Birth order is the most consistent predictor of poor birth outcomes in Kenya, where women having their first child are about twice as likely as others to deliver prematurely, have a baby who is smaller than average and require a cesarean section. Other key factors influencing the odds of having a premature birth are related to the extent to which women use prenatal care services, while women's nutritional status is one of the most important factors in their infant's size at birth; the odds of cesarean section, meanwhile, are affected by women's socioeconomic status and contraceptive practice. These are among the chief findings of an analysis of data from the 1993 Kenya Demographic and Health Survey.1
The survey gathered information on women's background characteristics, as well as on pregnancies and births that occurred during the previous five years. A total of 5,295 births for which complete information was available were included in the analyses of factors associated with adverse birth outcomes. According to the women's accounts, 4% of these births were premature, 5% of the deliveries were by cesarean and 15% of the infants were smaller (i.e., weighed less) than average.
In bivariate analyses, the researchers identified a wide array of factors related to women's socioeconomic background, reproductive history, health care, nutritional status and biological characteristics that were associated with the risk of poor birth outcomes. They then used multilevel regression analysis to estimate the independent effects of these factors on women's odds of having a premature birth, a smaller-than-average baby or a cesarean section.
A woman's use of prenatal care and the quality of services played a large role in her risk of having a premature birth. Women who visited a prenatal care provider only once or twice had considerably higher odds of this outcome than those who made seven or more visits (odds ratio, 5.1). Furthermore, those who had at least one tetanus shot (which suggests good-quality care) had substantially reduced odds of delivering prematurely (0.3). The odds also were lower among women who delayed care until the second or third trimester (0.5 and 0.2, respectively) than among those who first saw a provider in the first trimester, a result that the researchers note probably reflects early initiation of care by women with pregnancy complications.
A number of other factors also were strongly associated with the risk of premature delivery. The odds of this outcome were significantly elevated among women having a first birth (2.3), those having a multiple birth (7.0) and those who were members of the Luo (as compared with the Kikuyu) ethnic group (7.1). Relative to residents of the Central Province, women who lived in Nairobi or Nyanza Province had sharply lower odds of delivering prematurely (0.3 and 0.2, respectively).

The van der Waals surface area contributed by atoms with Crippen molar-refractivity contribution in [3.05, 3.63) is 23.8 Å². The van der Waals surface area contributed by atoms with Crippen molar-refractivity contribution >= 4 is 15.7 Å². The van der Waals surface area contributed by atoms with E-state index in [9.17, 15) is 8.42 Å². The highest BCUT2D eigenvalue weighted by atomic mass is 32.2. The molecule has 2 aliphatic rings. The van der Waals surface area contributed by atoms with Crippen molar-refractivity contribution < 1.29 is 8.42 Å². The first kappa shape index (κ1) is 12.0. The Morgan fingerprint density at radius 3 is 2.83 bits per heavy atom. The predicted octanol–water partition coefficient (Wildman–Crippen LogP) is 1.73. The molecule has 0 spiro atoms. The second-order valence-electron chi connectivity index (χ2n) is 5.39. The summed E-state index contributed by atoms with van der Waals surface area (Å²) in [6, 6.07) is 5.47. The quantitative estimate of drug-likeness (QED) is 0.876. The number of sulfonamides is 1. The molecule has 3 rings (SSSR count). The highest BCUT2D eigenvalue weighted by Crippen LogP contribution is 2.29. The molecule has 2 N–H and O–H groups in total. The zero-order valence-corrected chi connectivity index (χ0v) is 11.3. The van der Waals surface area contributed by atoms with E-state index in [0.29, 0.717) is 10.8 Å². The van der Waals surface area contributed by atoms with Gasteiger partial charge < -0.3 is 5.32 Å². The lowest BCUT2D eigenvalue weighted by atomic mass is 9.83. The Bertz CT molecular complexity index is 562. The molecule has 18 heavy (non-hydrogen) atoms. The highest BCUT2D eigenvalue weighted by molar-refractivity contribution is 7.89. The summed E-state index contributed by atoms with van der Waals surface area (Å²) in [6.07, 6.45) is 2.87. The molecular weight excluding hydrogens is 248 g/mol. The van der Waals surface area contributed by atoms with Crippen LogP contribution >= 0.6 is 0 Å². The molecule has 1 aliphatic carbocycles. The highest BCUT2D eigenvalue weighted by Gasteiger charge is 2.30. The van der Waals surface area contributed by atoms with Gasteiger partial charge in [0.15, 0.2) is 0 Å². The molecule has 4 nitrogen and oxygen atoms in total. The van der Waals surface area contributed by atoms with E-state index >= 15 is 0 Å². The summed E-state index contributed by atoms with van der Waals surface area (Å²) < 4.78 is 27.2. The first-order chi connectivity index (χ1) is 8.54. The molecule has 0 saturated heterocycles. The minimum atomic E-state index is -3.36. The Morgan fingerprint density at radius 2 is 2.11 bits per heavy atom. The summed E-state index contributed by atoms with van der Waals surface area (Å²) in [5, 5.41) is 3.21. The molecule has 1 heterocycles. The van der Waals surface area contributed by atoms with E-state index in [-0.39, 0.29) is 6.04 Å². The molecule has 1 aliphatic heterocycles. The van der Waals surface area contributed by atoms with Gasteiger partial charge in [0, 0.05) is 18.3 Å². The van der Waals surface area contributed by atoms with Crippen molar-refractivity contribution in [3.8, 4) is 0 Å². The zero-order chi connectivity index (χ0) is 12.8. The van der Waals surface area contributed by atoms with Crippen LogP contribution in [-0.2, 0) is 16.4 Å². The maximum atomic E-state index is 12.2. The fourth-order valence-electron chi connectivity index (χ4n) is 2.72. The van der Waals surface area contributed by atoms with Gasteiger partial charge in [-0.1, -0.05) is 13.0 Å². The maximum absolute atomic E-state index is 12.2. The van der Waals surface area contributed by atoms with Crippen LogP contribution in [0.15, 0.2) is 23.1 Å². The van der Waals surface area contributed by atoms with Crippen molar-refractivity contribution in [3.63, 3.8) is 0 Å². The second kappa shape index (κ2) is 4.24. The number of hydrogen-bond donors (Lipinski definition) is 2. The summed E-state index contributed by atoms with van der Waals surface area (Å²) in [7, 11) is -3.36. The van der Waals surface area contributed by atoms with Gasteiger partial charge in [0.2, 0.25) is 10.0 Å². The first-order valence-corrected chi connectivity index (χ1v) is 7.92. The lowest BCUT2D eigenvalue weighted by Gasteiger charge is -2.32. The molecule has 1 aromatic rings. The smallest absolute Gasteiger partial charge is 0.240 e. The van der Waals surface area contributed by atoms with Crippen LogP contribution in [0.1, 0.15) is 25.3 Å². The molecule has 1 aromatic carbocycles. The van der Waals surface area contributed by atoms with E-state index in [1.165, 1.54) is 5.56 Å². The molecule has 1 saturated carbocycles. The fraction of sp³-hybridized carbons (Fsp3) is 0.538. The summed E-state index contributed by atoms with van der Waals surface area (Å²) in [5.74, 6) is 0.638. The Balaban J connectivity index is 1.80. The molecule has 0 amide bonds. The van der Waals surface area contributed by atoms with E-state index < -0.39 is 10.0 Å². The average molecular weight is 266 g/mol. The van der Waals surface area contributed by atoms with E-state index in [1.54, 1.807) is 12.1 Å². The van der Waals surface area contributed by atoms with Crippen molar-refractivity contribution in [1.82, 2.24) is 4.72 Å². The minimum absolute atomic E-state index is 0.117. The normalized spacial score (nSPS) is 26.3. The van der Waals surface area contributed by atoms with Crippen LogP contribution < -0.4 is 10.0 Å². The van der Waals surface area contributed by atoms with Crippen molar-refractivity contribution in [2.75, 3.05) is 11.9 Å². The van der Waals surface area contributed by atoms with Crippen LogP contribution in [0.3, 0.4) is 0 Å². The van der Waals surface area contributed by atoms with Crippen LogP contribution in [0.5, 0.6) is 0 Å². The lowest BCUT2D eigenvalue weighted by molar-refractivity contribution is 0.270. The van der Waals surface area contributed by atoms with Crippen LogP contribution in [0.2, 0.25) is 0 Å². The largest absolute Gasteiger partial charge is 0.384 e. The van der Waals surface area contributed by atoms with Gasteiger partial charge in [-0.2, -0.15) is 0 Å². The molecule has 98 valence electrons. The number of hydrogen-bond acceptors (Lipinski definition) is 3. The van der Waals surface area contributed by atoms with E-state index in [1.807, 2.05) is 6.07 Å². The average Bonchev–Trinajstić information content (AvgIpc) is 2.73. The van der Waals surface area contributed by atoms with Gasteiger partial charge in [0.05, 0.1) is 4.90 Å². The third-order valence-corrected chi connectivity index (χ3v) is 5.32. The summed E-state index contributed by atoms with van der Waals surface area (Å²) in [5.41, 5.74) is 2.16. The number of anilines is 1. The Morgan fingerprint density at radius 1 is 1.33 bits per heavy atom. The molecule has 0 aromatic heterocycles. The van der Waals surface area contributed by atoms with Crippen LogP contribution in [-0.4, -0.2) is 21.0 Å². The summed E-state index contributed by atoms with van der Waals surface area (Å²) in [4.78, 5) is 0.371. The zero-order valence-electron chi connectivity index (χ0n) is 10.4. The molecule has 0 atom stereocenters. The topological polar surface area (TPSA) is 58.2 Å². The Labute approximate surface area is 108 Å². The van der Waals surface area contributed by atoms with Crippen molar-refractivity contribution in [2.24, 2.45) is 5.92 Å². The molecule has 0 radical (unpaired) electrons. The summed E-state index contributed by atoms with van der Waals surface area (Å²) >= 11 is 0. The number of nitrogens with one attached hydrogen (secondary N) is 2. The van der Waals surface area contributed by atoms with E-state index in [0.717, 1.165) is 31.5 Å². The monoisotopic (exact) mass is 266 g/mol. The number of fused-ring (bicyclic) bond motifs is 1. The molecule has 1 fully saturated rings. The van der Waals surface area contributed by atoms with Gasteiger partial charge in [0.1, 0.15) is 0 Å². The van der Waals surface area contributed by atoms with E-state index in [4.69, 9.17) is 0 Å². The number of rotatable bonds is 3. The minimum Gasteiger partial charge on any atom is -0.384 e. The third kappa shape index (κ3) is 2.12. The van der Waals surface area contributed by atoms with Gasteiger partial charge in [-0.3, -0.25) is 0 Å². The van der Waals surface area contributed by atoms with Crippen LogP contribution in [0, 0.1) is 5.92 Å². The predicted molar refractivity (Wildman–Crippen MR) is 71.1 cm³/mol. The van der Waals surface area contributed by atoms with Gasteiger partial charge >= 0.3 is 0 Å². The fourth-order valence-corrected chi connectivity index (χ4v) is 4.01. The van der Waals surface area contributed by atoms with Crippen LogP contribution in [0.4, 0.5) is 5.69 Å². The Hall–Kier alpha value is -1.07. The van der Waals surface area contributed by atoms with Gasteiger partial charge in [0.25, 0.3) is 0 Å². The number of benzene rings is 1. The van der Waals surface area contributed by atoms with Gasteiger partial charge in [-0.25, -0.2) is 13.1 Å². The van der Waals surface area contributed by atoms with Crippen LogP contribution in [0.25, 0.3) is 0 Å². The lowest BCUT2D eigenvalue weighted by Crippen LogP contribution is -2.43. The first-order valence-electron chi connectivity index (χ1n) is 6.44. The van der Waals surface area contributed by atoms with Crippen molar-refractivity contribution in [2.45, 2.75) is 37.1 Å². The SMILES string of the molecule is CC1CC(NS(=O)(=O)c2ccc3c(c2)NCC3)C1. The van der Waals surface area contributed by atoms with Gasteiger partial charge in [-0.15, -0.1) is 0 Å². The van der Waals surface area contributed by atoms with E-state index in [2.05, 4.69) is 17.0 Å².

Some of the same factors affected women's likelihood of bearing a baby who, by their report, was smaller than average. The odds of this outcome were elevated among women having a first birth (1.8) or a multiple birth (3.1), and were reduced among those who had had at least one tetanus injection (0.6). Region of residence again played a role; women from the Western Province had increased odds of bearing a small infant (1.8). In addition, women who bore a girl were more likely than mothers of boys to say that the baby had been small (1.8), and those who scored low on a scale assessing women's weight for their height (an indication of poor nutrition) had elevated odds of this outcome (1.5).
For the final outcome examined, cesarean delivery, women having a first birth were again at greater risk than those who had given birth before (odds ratio, 2.2). The odds of this outcome were almost doubled (1.5-1.9) among women of high (as opposed to medium) socioeconomic status, those aged 30-34 (compared with those in their early 20s) and those who had ever used a modern contraceptive (as opposed to those who had never practiced family planning). Compared with women whose height was in the range of 150-160 cm, shorter women had elevated odds of cesarean delivery (2.5), and taller women had reduced odds (0.7). The increased risks among women of high socioeconomic status and those who had used modern methods of contraception, the authors note, are not surprising, since these women were more likely than others to have had access to--and to have used--appropriate health facilities.
At the district level, the probability of cesarean delivery varied significantly. On average, cesarean deliveries occurred less frequently than would be expected in districts in the Western, Nyanza and Coast Provinces, and more frequently than expected in Nairobi and the Central Province districts.
The investigators note that their data are limited, since they reflect women's perceptions of their birth outcomes, rather than objective measures. Nevertheless, the researchers conclude that the findings point up the need for integrated maternal health programs that include prenatal and delivery care, as well as nutrition interventions. Furthermore, the analysts stress, it is "crucial" that women having a first birth get appropriate care, given their increased odds of all three adverse outcomes studied. And since regional variations were apparent for each outcome, it is also important for programs to be "sensitive to regional disparities."--D. Hollander
1. Magadi M, Madise N and Diamond I, Factors associated with unfavourable birth outcomes in Kenya, Journal of Biosocial Science, 2001, 33(2):199-225.